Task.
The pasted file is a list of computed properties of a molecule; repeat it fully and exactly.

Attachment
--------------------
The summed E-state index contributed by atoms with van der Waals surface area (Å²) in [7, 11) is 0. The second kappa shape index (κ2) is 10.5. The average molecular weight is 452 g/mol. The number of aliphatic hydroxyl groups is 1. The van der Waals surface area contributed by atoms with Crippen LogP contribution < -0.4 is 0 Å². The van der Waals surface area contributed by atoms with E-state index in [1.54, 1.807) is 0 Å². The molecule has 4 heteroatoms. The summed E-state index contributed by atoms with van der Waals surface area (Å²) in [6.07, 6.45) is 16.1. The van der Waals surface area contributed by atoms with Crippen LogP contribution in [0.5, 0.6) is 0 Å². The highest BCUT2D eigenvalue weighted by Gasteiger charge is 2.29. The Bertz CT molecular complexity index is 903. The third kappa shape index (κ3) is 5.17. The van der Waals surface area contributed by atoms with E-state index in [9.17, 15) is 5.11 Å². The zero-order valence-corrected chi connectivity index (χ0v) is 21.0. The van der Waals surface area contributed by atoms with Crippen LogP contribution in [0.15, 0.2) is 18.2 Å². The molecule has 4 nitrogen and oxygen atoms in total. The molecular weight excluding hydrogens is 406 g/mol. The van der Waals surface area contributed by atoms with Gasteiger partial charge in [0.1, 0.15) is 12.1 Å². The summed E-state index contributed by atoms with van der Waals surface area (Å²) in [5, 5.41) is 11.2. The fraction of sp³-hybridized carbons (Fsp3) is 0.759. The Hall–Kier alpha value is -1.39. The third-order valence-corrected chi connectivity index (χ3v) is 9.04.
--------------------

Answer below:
The summed E-state index contributed by atoms with van der Waals surface area (Å²) in [7, 11) is 0. The second kappa shape index (κ2) is 10.5. The average molecular weight is 452 g/mol. The number of aliphatic hydroxyl groups is 1. The van der Waals surface area contributed by atoms with Crippen LogP contribution < -0.4 is 0 Å². The van der Waals surface area contributed by atoms with E-state index in [1.54, 1.807) is 0 Å². The molecule has 4 heteroatoms. The summed E-state index contributed by atoms with van der Waals surface area (Å²) in [6.07, 6.45) is 16.1. The van der Waals surface area contributed by atoms with Crippen LogP contribution in [0.5, 0.6) is 0 Å². The highest BCUT2D eigenvalue weighted by Gasteiger charge is 2.29. The Bertz CT molecular complexity index is 903. The third kappa shape index (κ3) is 5.17. The van der Waals surface area contributed by atoms with E-state index in [9.17, 15) is 5.11 Å². The zero-order valence-corrected chi connectivity index (χ0v) is 21.0. The van der Waals surface area contributed by atoms with Crippen LogP contribution in [0.15, 0.2) is 18.2 Å². The molecule has 4 nitrogen and oxygen atoms in total. The molecular weight excluding hydrogens is 406 g/mol. The van der Waals surface area contributed by atoms with Gasteiger partial charge in [0.1, 0.15) is 12.1 Å². The summed E-state index contributed by atoms with van der Waals surface area (Å²) in [5, 5.41) is 11.2. The fraction of sp³-hybridized carbons (Fsp3) is 0.759. The Hall–Kier alpha value is -1.39. The third-order valence-corrected chi connectivity index (χ3v) is 9.04.